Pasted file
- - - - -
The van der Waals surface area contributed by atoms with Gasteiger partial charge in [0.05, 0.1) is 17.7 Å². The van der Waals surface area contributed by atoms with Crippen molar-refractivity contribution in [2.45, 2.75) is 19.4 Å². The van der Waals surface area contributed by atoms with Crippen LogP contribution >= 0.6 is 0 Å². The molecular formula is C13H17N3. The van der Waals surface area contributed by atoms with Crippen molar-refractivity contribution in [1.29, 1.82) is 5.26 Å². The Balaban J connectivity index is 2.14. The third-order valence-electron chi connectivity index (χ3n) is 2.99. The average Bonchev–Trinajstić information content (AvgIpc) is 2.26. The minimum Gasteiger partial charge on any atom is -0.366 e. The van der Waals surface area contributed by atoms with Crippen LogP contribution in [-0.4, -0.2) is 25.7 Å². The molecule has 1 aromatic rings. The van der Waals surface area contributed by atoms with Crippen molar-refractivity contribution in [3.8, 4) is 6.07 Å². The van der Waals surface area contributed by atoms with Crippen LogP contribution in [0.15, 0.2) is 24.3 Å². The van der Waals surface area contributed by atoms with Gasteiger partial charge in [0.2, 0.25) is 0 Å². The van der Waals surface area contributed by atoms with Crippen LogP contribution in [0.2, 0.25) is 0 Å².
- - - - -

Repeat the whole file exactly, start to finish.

The van der Waals surface area contributed by atoms with Gasteiger partial charge in [0.05, 0.1) is 17.7 Å². The van der Waals surface area contributed by atoms with Crippen molar-refractivity contribution in [2.45, 2.75) is 19.4 Å². The van der Waals surface area contributed by atoms with Crippen LogP contribution >= 0.6 is 0 Å². The molecular formula is C13H17N3. The van der Waals surface area contributed by atoms with Crippen molar-refractivity contribution in [1.29, 1.82) is 5.26 Å². The Balaban J connectivity index is 2.14. The third-order valence-electron chi connectivity index (χ3n) is 2.99. The average Bonchev–Trinajstić information content (AvgIpc) is 2.26. The minimum Gasteiger partial charge on any atom is -0.366 e. The van der Waals surface area contributed by atoms with Crippen LogP contribution in [-0.4, -0.2) is 25.7 Å². The molecule has 1 aromatic rings. The van der Waals surface area contributed by atoms with Crippen molar-refractivity contribution in [3.8, 4) is 6.07 Å². The van der Waals surface area contributed by atoms with Crippen LogP contribution in [0.15, 0.2) is 24.3 Å². The van der Waals surface area contributed by atoms with Gasteiger partial charge in [0.2, 0.25) is 0 Å². The van der Waals surface area contributed by atoms with Crippen LogP contribution in [0.2, 0.25) is 0 Å².